[00:04:06] So for all those reasons, when I rode by this house in early November and saw the ‘For Sale’ sign, I thought to myself, wow, this house has a lot going for it. Had similar kind of criteria back in the day when Katya and others, when we were looking for a place to have as a collective, and that was a house that could have between six and 10 people live in it, because that’s kind of a sweet spot between diversity and intimacy. And we were looking for a location that was close enough to downtown that you could ride your bike or walk and didn’t have to own a car. And we were looking for a place that had garden space.

[00:04:54] And probably more than anything looking back on it, I don’t know how important it was to us then, but it had to have soul. You know, just a box unit would not work and this place has got soul. It’s got, it’s got some character and I, I love to learn more about that.

[00:05:14] A little bit about my intentions for this, this place. A lot of it is still unfolding. I don’t really know, but what I can say is that it’s going to take a while to get there. And for right now, um, I’m intending to kind of keep it in the same configuration that it has been for, I guess, 30, 40 or more years, which is divided up into separate units, separate apartments. Um, probably because there’s a lot of work that needs to be done. And that’s just going to take some time to get that done.

[00:05:44] But also because I want to coalesce a group of people who are interested in living here for a period of time, for a longer period of time and who really want to make this their home. And one of the things that I have witnessed both at the Duma Community and out when I travel about and visit other shared households, is that they tend to be kind of ephemeral.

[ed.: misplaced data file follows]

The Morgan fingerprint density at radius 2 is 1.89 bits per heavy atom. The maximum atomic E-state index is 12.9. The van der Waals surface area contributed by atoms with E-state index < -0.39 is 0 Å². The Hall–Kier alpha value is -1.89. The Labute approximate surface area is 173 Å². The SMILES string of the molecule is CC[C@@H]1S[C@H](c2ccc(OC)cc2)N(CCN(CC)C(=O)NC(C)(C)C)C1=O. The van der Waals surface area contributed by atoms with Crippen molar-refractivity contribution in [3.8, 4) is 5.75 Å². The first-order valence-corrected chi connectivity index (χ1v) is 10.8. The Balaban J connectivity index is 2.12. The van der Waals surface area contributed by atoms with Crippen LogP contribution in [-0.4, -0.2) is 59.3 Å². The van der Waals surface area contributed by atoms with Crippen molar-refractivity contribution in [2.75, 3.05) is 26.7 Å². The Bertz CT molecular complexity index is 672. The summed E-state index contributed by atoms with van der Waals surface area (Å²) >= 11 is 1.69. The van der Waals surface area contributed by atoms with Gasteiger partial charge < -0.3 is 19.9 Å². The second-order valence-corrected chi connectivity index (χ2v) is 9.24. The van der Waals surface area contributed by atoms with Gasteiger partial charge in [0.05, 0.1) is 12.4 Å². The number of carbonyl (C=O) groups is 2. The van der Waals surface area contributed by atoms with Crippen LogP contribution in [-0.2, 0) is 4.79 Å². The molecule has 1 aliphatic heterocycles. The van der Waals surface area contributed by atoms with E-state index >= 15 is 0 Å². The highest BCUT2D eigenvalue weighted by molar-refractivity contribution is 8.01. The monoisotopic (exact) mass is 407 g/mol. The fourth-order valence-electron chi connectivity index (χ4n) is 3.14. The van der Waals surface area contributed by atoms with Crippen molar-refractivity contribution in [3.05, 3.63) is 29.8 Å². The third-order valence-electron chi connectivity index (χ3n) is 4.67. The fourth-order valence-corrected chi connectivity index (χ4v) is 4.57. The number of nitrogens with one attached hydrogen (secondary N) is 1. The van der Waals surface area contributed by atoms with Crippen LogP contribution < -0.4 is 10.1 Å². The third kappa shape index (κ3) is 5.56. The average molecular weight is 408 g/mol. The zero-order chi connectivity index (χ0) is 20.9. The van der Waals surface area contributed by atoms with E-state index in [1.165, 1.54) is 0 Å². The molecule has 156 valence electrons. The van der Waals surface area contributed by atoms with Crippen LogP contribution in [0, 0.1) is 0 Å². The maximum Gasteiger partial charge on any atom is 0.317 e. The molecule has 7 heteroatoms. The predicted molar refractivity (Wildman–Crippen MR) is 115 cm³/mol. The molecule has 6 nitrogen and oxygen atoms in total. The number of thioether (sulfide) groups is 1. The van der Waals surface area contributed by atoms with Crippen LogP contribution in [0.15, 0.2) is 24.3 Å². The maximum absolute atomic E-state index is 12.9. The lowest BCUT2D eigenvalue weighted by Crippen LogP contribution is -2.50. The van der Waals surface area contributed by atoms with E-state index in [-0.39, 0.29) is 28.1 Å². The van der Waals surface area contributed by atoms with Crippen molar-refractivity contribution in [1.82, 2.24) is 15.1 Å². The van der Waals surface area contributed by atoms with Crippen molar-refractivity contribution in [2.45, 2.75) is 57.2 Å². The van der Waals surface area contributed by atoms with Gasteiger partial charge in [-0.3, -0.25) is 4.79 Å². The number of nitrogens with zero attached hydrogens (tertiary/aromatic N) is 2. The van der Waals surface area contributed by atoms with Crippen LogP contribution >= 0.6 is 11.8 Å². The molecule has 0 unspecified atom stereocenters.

[00:06:10] You know, it’s not uncommon for people to rent a house together for a few years, and then it all kind of, you know, people move on to different places and all of that collective energy sort of dissipates. Or maybe the person who owns the house decides to sell it and everyone’s, like, really bummed because they had something really good going on.

[00:06:30] So if we want to increase density and if we want longevity, if we want to create a better future, if we want to fulfill obligations for the people who are coming after us, then I think it’s important to think about how do we do things differently so that people can live together and gain all those benefits of living together and have it sustain itself. Have the people who can stay there for years and not think like, ‘I’m looking forward to something else,’ but more thinking like, ‘Why would I want anything else?’

[00:07:05] And so I have a lot of thoughts about that after 30 years and what I’m hoping to do when I coalesce a group of people is to give some presentations and workshops. And to test some ideas out, some ideas that I haven’t heard anyone else talk about. And, um, I’m eager to bounce those ideas off of people and to see what their reaction is and what they, what they learn from it and what I can learn from that. And I’m hopeful that in that conversation, in those learnings, that that will help plant the seed for people to be able to thrive together in a way that some other experiments haven’t been able to achieve.

[00:07:48] Todd Boyle: This has been brought to you by Todd Boyle for the KEPW Newswire.